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Many house plants belong in the tropics. They tend to lose condition in areas with cool winters and are even more unhappy with the changes of temperature brought about by irregular house heating.
When spring comes, they will revive. Some will need repotting but most will respond to care. First trim off dead foliage. Some brownness may be old age but some may be caused by over-dry atmosphere.
If growth is poor and colour bad, a plant may need repotting. Tap the plant from its container. Cover most of the soil with one hand, invert the pot and tap the rim. The soil ball should come free. Untangle roots and transfer the plant to a container two sizes larger. Firm soil around root ball, then put container in a bucket of water for a good soaking. Do not feed for a few weeks when new growth should show.
Many plants with glossy or leathery leaves can be spring cleaned by sponging with soapy water (do not use detergent). This removes dust and can help remove pests. Do not put water on the leaves of African violets, gloxinias and others with downy leaves.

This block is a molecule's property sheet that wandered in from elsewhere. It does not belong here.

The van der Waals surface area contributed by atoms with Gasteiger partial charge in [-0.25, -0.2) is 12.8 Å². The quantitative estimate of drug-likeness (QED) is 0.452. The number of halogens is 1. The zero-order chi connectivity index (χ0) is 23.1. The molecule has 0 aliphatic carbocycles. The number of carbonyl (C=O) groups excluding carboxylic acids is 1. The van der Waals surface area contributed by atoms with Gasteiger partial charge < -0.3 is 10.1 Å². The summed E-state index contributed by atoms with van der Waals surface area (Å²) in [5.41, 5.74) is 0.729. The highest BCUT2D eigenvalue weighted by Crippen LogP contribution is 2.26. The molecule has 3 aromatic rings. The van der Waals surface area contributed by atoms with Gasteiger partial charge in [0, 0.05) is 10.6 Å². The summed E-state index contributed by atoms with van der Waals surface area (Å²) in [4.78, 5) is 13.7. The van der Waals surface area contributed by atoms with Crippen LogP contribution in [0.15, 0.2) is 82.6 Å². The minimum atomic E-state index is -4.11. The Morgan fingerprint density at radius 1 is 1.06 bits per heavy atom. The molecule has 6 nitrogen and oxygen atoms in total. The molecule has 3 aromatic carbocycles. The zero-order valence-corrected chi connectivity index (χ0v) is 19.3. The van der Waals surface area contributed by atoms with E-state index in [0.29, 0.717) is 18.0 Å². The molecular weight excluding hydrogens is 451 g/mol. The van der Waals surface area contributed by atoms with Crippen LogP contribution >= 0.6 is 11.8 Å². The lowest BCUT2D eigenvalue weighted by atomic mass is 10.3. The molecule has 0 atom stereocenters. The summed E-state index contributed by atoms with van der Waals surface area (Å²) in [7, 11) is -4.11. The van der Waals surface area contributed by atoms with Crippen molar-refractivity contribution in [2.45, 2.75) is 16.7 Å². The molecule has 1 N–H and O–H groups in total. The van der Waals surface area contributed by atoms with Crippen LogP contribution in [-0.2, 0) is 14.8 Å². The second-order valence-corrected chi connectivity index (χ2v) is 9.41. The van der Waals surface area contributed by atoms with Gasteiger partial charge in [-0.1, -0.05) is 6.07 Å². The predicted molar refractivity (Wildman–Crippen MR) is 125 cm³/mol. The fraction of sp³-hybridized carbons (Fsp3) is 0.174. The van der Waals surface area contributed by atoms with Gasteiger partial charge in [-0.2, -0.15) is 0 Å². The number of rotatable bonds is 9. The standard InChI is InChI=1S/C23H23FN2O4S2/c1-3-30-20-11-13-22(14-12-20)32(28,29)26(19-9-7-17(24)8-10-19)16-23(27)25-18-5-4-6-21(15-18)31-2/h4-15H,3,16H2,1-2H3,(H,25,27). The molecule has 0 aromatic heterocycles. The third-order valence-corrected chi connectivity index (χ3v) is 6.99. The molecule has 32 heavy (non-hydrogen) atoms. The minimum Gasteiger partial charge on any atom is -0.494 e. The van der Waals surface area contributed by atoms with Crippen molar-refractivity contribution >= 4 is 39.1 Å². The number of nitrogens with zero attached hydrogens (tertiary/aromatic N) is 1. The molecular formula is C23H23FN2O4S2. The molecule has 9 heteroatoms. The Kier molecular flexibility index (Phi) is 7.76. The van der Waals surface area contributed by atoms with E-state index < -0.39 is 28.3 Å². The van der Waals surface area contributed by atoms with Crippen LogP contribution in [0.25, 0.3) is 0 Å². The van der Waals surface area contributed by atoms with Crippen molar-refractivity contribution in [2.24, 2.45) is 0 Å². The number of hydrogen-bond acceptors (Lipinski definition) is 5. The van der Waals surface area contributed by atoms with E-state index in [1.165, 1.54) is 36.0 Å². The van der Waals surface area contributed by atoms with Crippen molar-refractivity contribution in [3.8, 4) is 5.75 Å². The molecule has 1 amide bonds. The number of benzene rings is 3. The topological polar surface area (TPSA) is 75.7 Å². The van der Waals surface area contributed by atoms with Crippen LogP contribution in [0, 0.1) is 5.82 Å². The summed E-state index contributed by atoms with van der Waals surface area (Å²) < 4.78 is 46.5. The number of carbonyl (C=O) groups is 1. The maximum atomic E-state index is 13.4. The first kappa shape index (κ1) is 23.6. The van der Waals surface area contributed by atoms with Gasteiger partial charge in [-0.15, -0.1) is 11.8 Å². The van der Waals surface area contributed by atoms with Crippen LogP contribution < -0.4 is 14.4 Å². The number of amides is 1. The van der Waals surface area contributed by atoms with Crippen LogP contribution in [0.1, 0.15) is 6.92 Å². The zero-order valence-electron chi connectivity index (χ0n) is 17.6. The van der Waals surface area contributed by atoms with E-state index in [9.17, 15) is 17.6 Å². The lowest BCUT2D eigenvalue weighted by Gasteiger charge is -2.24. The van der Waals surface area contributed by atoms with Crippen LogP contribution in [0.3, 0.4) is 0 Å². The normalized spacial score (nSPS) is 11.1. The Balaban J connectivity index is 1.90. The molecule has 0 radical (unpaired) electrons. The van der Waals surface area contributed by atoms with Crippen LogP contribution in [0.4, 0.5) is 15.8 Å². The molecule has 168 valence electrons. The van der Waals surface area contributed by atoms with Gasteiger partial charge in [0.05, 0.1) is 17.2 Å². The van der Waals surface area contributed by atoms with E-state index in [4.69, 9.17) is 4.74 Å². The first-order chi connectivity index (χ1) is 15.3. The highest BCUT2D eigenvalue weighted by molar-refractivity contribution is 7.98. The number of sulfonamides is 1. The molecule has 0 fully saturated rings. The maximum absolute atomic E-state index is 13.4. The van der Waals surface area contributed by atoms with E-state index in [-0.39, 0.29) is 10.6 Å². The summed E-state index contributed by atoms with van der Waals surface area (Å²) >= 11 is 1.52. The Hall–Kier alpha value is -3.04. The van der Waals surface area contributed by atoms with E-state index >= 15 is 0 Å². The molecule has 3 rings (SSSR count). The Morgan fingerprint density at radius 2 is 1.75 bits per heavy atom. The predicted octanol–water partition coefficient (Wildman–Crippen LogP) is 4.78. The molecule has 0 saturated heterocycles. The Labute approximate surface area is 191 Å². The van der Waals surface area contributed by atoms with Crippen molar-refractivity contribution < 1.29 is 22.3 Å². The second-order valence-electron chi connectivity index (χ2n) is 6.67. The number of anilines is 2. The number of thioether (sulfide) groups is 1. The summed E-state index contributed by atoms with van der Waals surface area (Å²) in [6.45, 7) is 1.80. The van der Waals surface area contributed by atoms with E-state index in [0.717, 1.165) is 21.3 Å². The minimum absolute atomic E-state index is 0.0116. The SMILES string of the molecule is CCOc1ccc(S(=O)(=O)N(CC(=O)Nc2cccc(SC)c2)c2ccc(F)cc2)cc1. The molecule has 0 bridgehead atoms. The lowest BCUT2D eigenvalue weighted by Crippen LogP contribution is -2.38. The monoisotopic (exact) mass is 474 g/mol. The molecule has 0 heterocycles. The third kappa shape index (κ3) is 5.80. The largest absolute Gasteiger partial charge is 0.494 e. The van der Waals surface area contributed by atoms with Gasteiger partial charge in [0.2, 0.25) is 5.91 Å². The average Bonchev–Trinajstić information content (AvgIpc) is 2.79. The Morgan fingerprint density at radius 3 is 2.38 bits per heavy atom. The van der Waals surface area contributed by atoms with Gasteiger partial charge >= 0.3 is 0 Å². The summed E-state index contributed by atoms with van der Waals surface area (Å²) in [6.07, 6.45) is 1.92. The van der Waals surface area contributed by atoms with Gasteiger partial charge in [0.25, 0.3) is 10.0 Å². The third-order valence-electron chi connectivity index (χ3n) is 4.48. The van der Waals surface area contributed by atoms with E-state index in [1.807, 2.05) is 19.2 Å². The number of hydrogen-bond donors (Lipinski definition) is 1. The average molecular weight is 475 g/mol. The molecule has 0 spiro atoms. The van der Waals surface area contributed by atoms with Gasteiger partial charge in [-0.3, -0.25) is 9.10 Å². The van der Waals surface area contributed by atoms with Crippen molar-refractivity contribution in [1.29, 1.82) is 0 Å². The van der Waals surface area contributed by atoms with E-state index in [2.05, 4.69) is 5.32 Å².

Regular sponging of the leaves with tepid water helps to prevent attacks by insect pests and provides the wash that indoor plants cannot get from rain. Use cotton wool for sponging and clean both sides. To impart a gloss to smooth-leaved varieties, sponge with a mixture of equal parts of milk and water.
Clean the leaves of hairy-leaved plants with a soft brush
such as a paintbrush, or blow off accumulated dust. The same treatment is recommended for the leaves of varieties with silvery-grey, shield-shaped scales. These scales form the attractive silvery bandings on many members of the pineapple family and are easily damaged by rubbing, so that the appearance of the plant is spoilt.